SOLANO COUNTY (CBS SF) — Solano County on Thursday received state approval to begin reopening various sectors of their economies such as dine-in restaurants, the California Department of Public Health said. 

The county filed attestation forms with the state health department, arguing that they meet state targets for indicators like active COVID-19 coronavirus cases and testing capacity to reopen certain businesses and industries.

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“We believe that we are ready for this next step in the recovery process and look forward to expanding opportunities for our public and business communities,” Solano County Supervisor Erin Hannigan said. 

Moving into the second stage of the state’s four-stage reopening plan will allow Solano County to reopen manufacturing facilities, logistics businesses, child care facilities for non-essential workers, office-based businesses that cannot effectively work from home, and some other businesses like car washes and pet grooming and outdoor museums.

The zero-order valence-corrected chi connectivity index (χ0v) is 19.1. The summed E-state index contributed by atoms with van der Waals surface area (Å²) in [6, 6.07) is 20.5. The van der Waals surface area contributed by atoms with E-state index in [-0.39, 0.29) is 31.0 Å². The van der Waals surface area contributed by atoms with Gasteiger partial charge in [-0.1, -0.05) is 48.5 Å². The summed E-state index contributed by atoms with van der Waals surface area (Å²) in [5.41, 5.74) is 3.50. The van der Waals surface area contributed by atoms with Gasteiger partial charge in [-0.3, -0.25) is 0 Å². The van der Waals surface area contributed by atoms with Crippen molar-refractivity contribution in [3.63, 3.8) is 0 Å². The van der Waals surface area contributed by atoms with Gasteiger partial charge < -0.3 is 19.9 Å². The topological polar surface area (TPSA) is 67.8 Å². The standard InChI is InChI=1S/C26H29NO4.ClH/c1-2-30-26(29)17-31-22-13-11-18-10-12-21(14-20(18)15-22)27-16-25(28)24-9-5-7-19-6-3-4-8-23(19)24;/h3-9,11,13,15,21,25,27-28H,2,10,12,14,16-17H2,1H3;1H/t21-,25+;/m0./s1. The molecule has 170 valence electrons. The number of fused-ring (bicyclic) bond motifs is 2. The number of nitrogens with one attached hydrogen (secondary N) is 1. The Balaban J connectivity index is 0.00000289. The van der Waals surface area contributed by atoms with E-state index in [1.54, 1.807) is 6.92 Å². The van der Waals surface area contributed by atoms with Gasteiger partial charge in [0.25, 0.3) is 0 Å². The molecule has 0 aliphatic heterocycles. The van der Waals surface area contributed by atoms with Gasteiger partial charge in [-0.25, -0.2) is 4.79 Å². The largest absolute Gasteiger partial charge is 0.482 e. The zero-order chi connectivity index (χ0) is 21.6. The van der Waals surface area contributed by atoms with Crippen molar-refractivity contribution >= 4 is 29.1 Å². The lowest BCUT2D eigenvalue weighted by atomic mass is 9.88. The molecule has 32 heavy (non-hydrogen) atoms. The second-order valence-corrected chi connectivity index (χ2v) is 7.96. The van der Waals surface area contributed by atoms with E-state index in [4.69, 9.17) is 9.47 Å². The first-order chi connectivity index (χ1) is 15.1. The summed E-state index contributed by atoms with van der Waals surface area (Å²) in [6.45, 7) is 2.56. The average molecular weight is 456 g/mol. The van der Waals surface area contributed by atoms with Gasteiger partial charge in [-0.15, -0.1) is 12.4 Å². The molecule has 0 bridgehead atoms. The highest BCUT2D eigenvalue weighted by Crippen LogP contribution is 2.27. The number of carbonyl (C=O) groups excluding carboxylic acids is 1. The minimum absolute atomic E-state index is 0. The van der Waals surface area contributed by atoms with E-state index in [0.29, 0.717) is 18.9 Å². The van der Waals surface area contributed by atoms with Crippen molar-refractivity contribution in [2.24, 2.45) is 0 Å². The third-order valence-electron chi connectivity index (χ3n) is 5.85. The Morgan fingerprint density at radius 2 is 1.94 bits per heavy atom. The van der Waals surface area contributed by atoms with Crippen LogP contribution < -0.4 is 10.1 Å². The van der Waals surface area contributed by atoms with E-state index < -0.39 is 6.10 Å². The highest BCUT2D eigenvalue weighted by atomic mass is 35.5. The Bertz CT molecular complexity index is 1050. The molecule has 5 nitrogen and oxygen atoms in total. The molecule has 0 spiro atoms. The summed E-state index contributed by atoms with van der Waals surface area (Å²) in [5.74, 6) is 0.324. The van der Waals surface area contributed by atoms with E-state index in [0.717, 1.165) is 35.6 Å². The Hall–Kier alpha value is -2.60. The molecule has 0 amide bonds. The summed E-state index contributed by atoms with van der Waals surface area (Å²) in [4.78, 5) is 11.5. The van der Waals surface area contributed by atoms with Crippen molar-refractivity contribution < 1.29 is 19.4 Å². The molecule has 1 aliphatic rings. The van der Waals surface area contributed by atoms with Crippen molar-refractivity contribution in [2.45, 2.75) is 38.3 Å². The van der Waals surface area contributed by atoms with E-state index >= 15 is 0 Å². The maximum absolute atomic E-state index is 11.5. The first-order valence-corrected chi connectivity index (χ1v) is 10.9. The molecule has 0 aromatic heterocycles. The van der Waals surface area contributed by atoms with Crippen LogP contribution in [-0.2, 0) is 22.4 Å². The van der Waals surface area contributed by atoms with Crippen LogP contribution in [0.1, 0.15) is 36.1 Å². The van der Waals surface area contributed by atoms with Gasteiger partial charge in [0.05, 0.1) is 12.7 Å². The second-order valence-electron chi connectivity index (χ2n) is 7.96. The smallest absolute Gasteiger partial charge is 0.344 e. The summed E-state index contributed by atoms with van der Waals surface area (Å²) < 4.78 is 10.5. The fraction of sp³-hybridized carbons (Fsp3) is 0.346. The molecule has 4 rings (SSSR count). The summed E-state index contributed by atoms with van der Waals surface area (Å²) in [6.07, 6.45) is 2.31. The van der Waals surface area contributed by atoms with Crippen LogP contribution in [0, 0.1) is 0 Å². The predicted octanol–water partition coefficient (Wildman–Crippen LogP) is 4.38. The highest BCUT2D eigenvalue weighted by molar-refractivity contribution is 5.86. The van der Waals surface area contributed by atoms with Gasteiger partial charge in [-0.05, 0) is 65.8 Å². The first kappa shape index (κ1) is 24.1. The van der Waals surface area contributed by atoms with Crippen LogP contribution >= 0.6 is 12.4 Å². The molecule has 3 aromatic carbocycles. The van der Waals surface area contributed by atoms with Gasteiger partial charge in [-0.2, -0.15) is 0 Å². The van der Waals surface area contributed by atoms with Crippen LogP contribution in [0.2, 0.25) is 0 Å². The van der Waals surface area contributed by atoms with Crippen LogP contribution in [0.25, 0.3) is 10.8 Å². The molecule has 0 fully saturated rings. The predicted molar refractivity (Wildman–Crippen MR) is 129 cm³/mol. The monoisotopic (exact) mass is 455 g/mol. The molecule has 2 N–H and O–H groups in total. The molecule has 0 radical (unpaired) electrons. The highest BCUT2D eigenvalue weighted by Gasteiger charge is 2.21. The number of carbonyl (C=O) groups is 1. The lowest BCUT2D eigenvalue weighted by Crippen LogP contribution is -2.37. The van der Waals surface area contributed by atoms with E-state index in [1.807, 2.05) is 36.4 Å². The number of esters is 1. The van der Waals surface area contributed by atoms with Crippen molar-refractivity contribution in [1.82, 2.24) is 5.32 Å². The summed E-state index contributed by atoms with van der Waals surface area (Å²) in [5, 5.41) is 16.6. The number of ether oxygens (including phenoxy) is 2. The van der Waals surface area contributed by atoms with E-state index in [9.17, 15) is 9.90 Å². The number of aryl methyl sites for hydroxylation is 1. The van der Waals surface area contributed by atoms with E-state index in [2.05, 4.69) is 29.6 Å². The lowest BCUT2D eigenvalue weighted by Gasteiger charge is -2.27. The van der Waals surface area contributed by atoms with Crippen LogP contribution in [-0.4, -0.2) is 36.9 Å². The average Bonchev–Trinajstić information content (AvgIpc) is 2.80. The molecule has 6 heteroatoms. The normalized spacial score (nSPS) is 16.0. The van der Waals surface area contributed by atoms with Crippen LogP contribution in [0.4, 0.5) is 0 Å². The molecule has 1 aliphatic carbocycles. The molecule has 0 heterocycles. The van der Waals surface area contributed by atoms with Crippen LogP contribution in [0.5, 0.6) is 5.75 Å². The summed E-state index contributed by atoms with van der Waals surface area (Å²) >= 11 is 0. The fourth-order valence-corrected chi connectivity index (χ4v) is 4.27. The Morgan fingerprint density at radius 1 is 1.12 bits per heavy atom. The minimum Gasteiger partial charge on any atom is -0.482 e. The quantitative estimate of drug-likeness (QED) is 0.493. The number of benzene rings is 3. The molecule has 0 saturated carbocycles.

Napa County announced it would be moving into expanded Stage 2 reopening earlier this week.

With the approved attestation forms, both counties can also move further into stage two than some other Bay Area counties by opening retail stores and shopping malls, dine-in restaurants and schools with modified layouts.

Napa County’s five school districts and the Napa County Office of Education will remain closed for the rest of the 2019-2020 school year, according to county officials. Solano County schools will remain closed until summer, at the earliest.

In addition, Napa County officials noted that businesses will not be required to reopen or resume operations and residents should not expect all eligible businesses to reopen immediately.

Businesses and restaurants in both counties will still be required to follow state and local public health guidelines like practicing physical distancing and wearing a face covering while in public. Large public gatherings also continue to be prohibited.

The CDPH has, as of Thursday morning, approved attestation forms submitted by 39 counties seeking to accelerate their transition into stage two. Most of those counties are in northern California and the Central Valley.

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